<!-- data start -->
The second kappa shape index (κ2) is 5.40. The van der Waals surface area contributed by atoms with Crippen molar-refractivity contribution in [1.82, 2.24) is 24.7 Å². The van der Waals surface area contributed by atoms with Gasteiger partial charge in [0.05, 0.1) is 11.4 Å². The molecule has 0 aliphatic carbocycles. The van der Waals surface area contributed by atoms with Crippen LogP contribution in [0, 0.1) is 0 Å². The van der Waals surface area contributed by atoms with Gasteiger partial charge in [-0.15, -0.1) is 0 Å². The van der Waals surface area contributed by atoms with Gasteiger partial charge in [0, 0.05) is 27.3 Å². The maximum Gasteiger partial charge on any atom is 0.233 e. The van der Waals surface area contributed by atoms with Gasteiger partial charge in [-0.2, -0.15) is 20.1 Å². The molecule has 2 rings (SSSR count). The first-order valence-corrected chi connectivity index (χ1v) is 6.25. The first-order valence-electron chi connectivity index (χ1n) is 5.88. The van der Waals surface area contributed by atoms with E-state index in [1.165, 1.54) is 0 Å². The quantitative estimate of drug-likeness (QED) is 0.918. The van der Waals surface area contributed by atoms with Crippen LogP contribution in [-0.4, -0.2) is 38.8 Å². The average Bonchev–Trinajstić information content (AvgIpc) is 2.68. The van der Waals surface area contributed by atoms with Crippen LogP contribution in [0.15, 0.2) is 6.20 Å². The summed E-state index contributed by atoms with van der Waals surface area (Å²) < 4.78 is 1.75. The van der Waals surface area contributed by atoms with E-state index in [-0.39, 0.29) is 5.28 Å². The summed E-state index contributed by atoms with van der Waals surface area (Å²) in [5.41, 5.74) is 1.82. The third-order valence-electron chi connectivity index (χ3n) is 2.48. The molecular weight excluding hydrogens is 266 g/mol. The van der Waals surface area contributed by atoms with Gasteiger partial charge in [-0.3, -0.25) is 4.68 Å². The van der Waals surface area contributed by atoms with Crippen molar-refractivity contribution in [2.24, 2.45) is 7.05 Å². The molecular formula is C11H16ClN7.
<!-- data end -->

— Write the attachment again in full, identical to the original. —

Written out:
The second kappa shape index (κ2) is 5.40. The van der Waals surface area contributed by atoms with Crippen molar-refractivity contribution in [1.82, 2.24) is 24.7 Å². The van der Waals surface area contributed by atoms with Gasteiger partial charge in [0.05, 0.1) is 11.4 Å². The molecule has 0 aliphatic carbocycles. The van der Waals surface area contributed by atoms with Crippen LogP contribution in [0, 0.1) is 0 Å². The van der Waals surface area contributed by atoms with Gasteiger partial charge in [-0.15, -0.1) is 0 Å². The van der Waals surface area contributed by atoms with Gasteiger partial charge in [0, 0.05) is 27.3 Å². The maximum Gasteiger partial charge on any atom is 0.233 e. The van der Waals surface area contributed by atoms with Gasteiger partial charge in [-0.2, -0.15) is 20.1 Å². The molecule has 2 rings (SSSR count). The first-order valence-corrected chi connectivity index (χ1v) is 6.25. The first-order valence-electron chi connectivity index (χ1n) is 5.88. The van der Waals surface area contributed by atoms with E-state index in [1.165, 1.54) is 0 Å². The quantitative estimate of drug-likeness (QED) is 0.918. The van der Waals surface area contributed by atoms with Crippen LogP contribution in [-0.4, -0.2) is 38.8 Å². The average Bonchev–Trinajstić information content (AvgIpc) is 2.68. The van der Waals surface area contributed by atoms with Crippen LogP contribution in [0.15, 0.2) is 6.20 Å². The summed E-state index contributed by atoms with van der Waals surface area (Å²) < 4.78 is 1.75. The van der Waals surface area contributed by atoms with E-state index in [-0.39, 0.29) is 5.28 Å². The summed E-state index contributed by atoms with van der Waals surface area (Å²) in [5.41, 5.74) is 1.82. The third-order valence-electron chi connectivity index (χ3n) is 2.48. The molecular weight excluding hydrogens is 266 g/mol. The van der Waals surface area contributed by atoms with Gasteiger partial charge in [-0.3, -0.25) is 4.68 Å². The van der Waals surface area contributed by atoms with Crippen molar-refractivity contribution in [2.24, 2.45) is 7.05 Å². The molecular formula is C11H16ClN7.